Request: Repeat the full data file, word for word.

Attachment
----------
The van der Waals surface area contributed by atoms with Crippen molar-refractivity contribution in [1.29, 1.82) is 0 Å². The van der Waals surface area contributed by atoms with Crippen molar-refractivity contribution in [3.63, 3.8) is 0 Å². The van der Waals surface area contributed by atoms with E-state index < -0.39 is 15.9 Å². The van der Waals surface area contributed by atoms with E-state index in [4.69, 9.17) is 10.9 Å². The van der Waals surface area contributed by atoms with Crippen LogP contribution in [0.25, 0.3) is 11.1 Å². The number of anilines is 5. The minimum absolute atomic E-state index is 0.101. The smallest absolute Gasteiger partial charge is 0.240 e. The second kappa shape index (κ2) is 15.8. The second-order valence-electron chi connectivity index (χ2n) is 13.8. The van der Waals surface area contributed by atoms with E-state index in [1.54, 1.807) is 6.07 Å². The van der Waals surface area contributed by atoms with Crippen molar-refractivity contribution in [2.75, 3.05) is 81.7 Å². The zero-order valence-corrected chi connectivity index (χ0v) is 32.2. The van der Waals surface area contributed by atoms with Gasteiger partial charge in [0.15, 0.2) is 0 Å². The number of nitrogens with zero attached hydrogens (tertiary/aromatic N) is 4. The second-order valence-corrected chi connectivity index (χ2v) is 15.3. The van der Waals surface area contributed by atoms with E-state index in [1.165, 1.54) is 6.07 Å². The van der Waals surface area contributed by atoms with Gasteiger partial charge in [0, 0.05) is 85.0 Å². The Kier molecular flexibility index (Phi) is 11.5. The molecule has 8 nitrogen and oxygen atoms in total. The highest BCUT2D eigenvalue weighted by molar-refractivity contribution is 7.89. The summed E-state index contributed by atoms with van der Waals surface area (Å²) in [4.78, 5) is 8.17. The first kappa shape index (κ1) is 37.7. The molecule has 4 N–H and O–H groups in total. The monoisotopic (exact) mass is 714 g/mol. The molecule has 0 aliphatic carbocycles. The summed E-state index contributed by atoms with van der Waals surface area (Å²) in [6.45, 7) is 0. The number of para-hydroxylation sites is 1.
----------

The van der Waals surface area contributed by atoms with Crippen molar-refractivity contribution in [1.29, 1.82) is 0 Å². The van der Waals surface area contributed by atoms with Crippen molar-refractivity contribution in [3.63, 3.8) is 0 Å². The van der Waals surface area contributed by atoms with E-state index < -0.39 is 15.9 Å². The van der Waals surface area contributed by atoms with E-state index in [4.69, 9.17) is 10.9 Å². The van der Waals surface area contributed by atoms with Crippen LogP contribution in [0.25, 0.3) is 11.1 Å². The number of anilines is 5. The minimum absolute atomic E-state index is 0.101. The smallest absolute Gasteiger partial charge is 0.240 e. The second kappa shape index (κ2) is 15.8. The second-order valence-electron chi connectivity index (χ2n) is 13.8. The van der Waals surface area contributed by atoms with E-state index in [1.54, 1.807) is 6.07 Å². The van der Waals surface area contributed by atoms with Crippen molar-refractivity contribution in [2.75, 3.05) is 81.7 Å². The zero-order valence-corrected chi connectivity index (χ0v) is 32.2. The van der Waals surface area contributed by atoms with Gasteiger partial charge in [0.15, 0.2) is 0 Å². The number of nitrogens with zero attached hydrogens (tertiary/aromatic N) is 4. The second-order valence-corrected chi connectivity index (χ2v) is 15.3. The van der Waals surface area contributed by atoms with E-state index in [1.165, 1.54) is 6.07 Å². The van der Waals surface area contributed by atoms with Gasteiger partial charge in [0, 0.05) is 85.0 Å². The Kier molecular flexibility index (Phi) is 11.5. The molecule has 8 nitrogen and oxygen atoms in total. The highest BCUT2D eigenvalue weighted by molar-refractivity contribution is 7.89. The summed E-state index contributed by atoms with van der Waals surface area (Å²) in [4.78, 5) is 8.17. The first kappa shape index (κ1) is 37.7. The molecule has 4 N–H and O–H groups in total. The monoisotopic (exact) mass is 714 g/mol. The molecule has 0 aliphatic carbocycles. The summed E-state index contributed by atoms with van der Waals surface area (Å²) in [6.45, 7) is 0. The number of para-hydroxylation sites is 1.